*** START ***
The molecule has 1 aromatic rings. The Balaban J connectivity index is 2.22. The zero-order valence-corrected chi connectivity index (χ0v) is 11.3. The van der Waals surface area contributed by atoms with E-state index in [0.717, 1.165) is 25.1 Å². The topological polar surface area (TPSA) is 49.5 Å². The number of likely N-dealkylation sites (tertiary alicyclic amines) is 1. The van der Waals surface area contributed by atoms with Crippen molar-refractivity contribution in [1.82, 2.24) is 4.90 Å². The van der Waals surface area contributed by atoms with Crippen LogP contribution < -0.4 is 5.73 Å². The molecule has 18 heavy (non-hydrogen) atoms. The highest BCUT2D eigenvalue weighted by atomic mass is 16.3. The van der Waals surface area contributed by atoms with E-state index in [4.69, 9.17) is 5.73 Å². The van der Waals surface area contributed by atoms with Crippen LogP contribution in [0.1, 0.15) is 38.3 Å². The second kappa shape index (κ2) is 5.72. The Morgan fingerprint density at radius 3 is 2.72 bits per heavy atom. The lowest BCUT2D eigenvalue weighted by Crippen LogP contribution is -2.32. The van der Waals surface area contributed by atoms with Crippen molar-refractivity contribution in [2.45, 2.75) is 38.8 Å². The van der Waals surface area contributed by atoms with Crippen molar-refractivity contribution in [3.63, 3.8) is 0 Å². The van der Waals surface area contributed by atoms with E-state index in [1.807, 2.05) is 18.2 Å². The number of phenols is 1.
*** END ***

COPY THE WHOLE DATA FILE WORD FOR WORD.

The molecule has 1 aromatic rings. The Balaban J connectivity index is 2.22. The zero-order valence-corrected chi connectivity index (χ0v) is 11.3. The van der Waals surface area contributed by atoms with E-state index in [0.717, 1.165) is 25.1 Å². The topological polar surface area (TPSA) is 49.5 Å². The number of likely N-dealkylation sites (tertiary alicyclic amines) is 1. The van der Waals surface area contributed by atoms with Crippen molar-refractivity contribution in [1.82, 2.24) is 4.90 Å². The van der Waals surface area contributed by atoms with Crippen LogP contribution < -0.4 is 5.73 Å². The molecule has 18 heavy (non-hydrogen) atoms. The highest BCUT2D eigenvalue weighted by atomic mass is 16.3. The van der Waals surface area contributed by atoms with E-state index in [4.69, 9.17) is 5.73 Å². The van der Waals surface area contributed by atoms with Crippen LogP contribution in [0.1, 0.15) is 38.3 Å². The second kappa shape index (κ2) is 5.72. The Morgan fingerprint density at radius 3 is 2.72 bits per heavy atom. The lowest BCUT2D eigenvalue weighted by Crippen LogP contribution is -2.32. The van der Waals surface area contributed by atoms with Crippen molar-refractivity contribution in [2.45, 2.75) is 38.8 Å². The van der Waals surface area contributed by atoms with Crippen molar-refractivity contribution in [3.63, 3.8) is 0 Å². The van der Waals surface area contributed by atoms with E-state index in [1.807, 2.05) is 18.2 Å². The number of phenols is 1.